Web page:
Google pays billions of dollars to make sure its search engine runs by default on internet browsers and phones, feeding a cycle that pumps its own monopoly profits while making it harder for rivals to gain significant market share in search, the government alleged in opening arguments Tuesday at the biggest tech antitrust trial in decades.
Lawyers for the Department of Justice and a coalition of state attorneys general led by Colorado faced Google on Tuesday, as the 10-week trial kicked off in Washington, D.C. District Court. Day one of the trial set the stage for how the government and Google would argue their opposing views of how the company has maintained a large slice of the search market for years.
The government’s case is that Google has kept its share of the general search market by creating strong barriers to entry and a feedback loop that sustained its dominance.
Google says it’s simply been the preferred choice of consumers. That popularity, the company says, is why browser and phone makers have chosen Google as their default search engine through revenue sharing agreements.
The opening statements also previewed who each side will lean on to help make their arguments. In addition to economic experts that will speak to Google’s level of dominance and behavior, Google said the court would hear from several of its own executives and those from other businesses.
The court will hear from the company’s CEO Sundar Pichai, who the DOJ’s lawyer said Google intends to call. It will also hear from Apple’s Senior Vice President of Services Eddy Cue and Mozilla CEO Mitchell Baker, Google’s lawyer said. Several other Google executives, including those who oversee advertising services and search products, are also expected to be witnesses, the lawyer added.
Additionally, the court will hear from Sridhar Ramaswamy, a former senior advertising executive for Google who later co-founded a competitor search engine, Neeva, the DOJ said. The privacy-focused search engine founded in 2019 announced in May that it would shut down the consumer product and instead focus on artificial intelligence use cases. Neeva agreed that month to be acquired by Snowflake.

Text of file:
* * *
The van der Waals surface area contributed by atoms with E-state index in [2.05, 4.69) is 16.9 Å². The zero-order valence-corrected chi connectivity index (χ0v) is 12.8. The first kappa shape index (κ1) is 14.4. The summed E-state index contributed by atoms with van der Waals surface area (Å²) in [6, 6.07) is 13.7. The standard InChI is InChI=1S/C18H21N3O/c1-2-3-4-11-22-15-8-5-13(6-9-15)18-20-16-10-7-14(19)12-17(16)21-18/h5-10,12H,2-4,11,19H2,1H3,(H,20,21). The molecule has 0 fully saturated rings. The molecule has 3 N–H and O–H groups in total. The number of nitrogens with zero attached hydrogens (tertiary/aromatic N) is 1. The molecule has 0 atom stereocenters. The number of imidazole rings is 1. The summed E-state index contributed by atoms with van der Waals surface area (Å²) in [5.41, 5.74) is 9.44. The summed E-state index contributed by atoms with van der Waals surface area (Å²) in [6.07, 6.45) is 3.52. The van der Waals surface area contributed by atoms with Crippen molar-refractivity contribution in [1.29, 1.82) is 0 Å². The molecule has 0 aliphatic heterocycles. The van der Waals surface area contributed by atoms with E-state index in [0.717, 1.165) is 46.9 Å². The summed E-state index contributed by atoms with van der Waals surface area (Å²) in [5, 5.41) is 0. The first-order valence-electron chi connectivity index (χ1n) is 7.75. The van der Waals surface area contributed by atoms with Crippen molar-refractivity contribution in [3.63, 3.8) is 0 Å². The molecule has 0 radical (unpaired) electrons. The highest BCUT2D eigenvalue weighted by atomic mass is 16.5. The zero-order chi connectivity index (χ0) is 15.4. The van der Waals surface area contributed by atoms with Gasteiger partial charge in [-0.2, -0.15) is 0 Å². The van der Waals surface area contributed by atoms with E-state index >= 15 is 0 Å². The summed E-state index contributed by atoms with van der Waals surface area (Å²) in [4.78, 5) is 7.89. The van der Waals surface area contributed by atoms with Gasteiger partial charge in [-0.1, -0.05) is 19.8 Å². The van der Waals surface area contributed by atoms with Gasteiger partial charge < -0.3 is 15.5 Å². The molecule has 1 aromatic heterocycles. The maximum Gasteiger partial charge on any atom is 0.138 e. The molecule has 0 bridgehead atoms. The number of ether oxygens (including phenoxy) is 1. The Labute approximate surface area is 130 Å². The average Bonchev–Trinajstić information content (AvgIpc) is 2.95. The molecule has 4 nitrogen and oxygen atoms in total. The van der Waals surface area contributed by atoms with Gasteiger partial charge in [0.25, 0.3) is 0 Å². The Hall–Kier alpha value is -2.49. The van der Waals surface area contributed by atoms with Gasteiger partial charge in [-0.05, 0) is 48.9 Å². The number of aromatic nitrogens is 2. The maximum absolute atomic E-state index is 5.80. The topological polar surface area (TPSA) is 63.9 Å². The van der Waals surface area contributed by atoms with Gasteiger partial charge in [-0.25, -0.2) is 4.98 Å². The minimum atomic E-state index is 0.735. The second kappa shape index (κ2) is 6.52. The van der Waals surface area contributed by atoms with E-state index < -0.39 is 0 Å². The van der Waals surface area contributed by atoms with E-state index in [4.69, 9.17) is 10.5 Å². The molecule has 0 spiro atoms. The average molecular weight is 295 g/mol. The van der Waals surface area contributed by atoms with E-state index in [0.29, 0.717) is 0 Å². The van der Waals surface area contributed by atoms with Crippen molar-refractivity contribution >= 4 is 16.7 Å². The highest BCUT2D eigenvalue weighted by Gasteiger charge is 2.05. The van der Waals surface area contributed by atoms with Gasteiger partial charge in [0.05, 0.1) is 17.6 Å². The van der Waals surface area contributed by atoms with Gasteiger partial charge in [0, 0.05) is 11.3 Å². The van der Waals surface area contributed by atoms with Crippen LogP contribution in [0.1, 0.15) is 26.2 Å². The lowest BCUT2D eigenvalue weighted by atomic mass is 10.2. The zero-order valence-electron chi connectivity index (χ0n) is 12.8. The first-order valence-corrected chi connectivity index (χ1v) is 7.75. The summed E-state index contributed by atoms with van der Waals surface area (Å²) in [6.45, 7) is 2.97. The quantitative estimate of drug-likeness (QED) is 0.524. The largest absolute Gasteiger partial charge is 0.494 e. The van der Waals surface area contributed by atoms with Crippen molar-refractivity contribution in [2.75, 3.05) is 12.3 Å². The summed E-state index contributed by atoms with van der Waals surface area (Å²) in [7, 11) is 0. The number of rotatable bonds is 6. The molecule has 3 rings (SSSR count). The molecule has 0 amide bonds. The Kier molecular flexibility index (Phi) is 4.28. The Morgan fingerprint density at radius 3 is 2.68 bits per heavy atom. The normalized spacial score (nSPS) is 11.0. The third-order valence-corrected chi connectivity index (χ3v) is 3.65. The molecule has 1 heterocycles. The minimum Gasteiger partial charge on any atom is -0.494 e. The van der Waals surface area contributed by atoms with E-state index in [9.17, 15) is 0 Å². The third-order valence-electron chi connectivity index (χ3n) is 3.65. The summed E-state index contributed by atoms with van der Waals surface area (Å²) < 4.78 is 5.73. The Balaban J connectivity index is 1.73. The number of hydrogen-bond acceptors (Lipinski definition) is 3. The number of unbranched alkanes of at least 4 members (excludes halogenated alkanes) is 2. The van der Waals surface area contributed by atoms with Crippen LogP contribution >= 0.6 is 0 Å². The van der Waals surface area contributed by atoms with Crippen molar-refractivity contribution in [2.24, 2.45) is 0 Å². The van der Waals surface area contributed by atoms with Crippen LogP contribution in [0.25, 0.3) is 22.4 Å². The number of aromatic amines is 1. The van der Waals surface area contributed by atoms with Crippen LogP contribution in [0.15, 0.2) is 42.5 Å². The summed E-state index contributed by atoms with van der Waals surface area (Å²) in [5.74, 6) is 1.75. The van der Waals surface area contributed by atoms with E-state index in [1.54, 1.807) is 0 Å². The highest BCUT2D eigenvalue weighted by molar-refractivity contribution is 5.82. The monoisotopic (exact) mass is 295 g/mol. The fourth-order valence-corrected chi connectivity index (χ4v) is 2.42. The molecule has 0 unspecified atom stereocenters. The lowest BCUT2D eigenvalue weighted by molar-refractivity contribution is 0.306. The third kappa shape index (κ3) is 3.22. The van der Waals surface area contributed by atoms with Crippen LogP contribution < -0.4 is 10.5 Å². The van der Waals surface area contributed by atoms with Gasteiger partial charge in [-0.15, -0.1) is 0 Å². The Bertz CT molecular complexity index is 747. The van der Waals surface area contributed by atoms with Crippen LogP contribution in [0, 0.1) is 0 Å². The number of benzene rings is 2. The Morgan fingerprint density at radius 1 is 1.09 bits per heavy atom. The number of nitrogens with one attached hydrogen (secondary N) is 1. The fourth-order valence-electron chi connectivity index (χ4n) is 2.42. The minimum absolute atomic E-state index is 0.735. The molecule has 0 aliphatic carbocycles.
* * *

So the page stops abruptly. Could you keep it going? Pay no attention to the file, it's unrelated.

Following opening statements, the DOJ lawyer questioned its first witness, as it begins what’s known as its “case-in-chief.” The judge has allotted about four weeks for the DOJ to present its case, after which the coalition of state AGs led by Colorado will do so, followed by Google.
The DOJ’s lawyer walked Google’s Chief Economist Hal Varian through a series of documents, beginning with a 2003 memo he wrote called “Thoughts on Google v Microsoft.” At the time he wrote the memo, Varian said he was reporting to a boss who reported directly to the CEO.
In the memo, Varian had raised antitrust concerns with Google leaders, urging them to “be careful about what we say in both public and private” on the subject. Varian wrote, “we should also consider entry barriers, switching costs and intellectual property when prioritizing products.” During his testimony, Varian said the best entry barrier is a superior product.
DOJ and states’ arguments
“This case is about the future of the internet and whether Google’s search engine will ever face meaningful competition,” the DOJ’s lawyer, Kenneth Dintzer, told the court in his opening statements.